Because these symptoms can easily be mistaken for a common cold, especially during a time when travel restrictions are being lifted, many choose not to seek out a COVID-19 test initially — until other symptoms present later down the road. This is likely how BA.2.12.1 is spreading quite rapidly; in the tri-state area of New York, New Jersey and Connecticut alone, the viral subvariant is tied to upwards of 70% of new infections alone, per recent reports.

Related: How to Prevent Getting Omicron Variant

Take a Test

Between 48 and 72 hours after potential COVID exposure or at the first sign of any symptoms, people should take either a rapid antigen or PCR test. “There should be a very low threshold for testing yourself to see whether you have COVID or whether you have something else,” says Amesh Adalja, a senior scholar at the Johns Hopkins Center for Health Security. COVID can look very like a cold, influenza or allergies, but the treatments for each are different.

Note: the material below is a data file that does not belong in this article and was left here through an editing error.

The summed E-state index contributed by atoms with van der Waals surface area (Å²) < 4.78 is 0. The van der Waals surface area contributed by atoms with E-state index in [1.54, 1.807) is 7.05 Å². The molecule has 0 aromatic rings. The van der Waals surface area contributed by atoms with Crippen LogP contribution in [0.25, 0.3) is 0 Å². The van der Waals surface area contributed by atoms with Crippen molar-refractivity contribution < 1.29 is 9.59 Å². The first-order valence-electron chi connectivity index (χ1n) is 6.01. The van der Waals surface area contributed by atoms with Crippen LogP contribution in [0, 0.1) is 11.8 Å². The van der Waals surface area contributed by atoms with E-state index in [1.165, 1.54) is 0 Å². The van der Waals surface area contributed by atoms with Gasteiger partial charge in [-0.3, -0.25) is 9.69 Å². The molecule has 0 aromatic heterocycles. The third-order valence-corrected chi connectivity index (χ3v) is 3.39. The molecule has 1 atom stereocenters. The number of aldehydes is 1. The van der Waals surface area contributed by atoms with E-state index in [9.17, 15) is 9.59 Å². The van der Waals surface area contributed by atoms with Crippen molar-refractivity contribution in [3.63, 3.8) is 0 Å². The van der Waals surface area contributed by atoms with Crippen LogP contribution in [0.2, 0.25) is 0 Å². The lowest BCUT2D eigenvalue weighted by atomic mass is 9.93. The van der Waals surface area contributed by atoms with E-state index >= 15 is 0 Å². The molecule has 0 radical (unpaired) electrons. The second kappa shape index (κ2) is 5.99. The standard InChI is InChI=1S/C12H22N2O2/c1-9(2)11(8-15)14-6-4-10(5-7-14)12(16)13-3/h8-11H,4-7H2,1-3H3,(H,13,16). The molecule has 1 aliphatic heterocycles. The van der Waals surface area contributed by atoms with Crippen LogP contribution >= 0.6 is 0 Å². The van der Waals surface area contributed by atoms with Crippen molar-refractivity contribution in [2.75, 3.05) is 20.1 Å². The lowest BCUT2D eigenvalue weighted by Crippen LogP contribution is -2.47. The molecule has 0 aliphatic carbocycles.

PCR tests are more sensitive but harder to get, and taking a rapid antigen test at home usually suffices, the experts say. If the first test is negative, people should wait two days (behaving cautiously in the meantime) and take another one as Myers did. If it is COVID, the viral load will increase in that time. “Nothing in life is perfect, nor are the rapid antigen tests, but they’re pretty darn good at picking up contagious levels of virus,” says Lucy McBride, a practicing primary care doctor in Washington, D.C. (Lists of free test locations are available on the Test to Treat locator Web site provided by the U.S. Department of Health and Human Services.)